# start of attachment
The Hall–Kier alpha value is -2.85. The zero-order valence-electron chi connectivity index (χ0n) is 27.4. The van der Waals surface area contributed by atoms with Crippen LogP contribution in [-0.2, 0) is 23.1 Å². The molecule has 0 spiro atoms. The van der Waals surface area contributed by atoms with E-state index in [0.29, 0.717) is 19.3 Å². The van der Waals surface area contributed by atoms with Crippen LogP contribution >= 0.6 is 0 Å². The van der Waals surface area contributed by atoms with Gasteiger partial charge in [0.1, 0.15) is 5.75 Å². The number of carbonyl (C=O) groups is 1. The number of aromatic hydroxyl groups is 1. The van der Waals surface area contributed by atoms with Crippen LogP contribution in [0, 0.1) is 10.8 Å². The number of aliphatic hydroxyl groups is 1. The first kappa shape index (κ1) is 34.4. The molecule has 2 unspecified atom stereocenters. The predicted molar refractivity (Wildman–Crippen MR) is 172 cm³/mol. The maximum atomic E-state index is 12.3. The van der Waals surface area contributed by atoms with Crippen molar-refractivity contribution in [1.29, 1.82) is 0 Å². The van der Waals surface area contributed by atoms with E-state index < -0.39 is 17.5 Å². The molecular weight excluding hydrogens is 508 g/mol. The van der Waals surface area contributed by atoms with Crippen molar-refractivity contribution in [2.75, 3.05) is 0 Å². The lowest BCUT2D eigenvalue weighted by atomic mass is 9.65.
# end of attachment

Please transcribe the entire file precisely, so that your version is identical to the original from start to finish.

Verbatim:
The Hall–Kier alpha value is -2.85. The zero-order valence-electron chi connectivity index (χ0n) is 27.4. The van der Waals surface area contributed by atoms with Crippen LogP contribution in [-0.2, 0) is 23.1 Å². The molecule has 0 spiro atoms. The van der Waals surface area contributed by atoms with E-state index in [0.29, 0.717) is 19.3 Å². The van der Waals surface area contributed by atoms with Crippen LogP contribution >= 0.6 is 0 Å². The van der Waals surface area contributed by atoms with Gasteiger partial charge in [0.1, 0.15) is 5.75 Å². The number of carbonyl (C=O) groups is 1. The number of aromatic hydroxyl groups is 1. The van der Waals surface area contributed by atoms with Crippen LogP contribution in [0, 0.1) is 10.8 Å². The number of aliphatic hydroxyl groups is 1. The first kappa shape index (κ1) is 34.4. The molecule has 2 unspecified atom stereocenters. The predicted molar refractivity (Wildman–Crippen MR) is 172 cm³/mol. The maximum atomic E-state index is 12.3. The van der Waals surface area contributed by atoms with Crippen molar-refractivity contribution in [1.29, 1.82) is 0 Å². The van der Waals surface area contributed by atoms with E-state index < -0.39 is 17.5 Å². The molecular weight excluding hydrogens is 508 g/mol. The van der Waals surface area contributed by atoms with Crippen molar-refractivity contribution in [2.75, 3.05) is 0 Å². The lowest BCUT2D eigenvalue weighted by atomic mass is 9.65.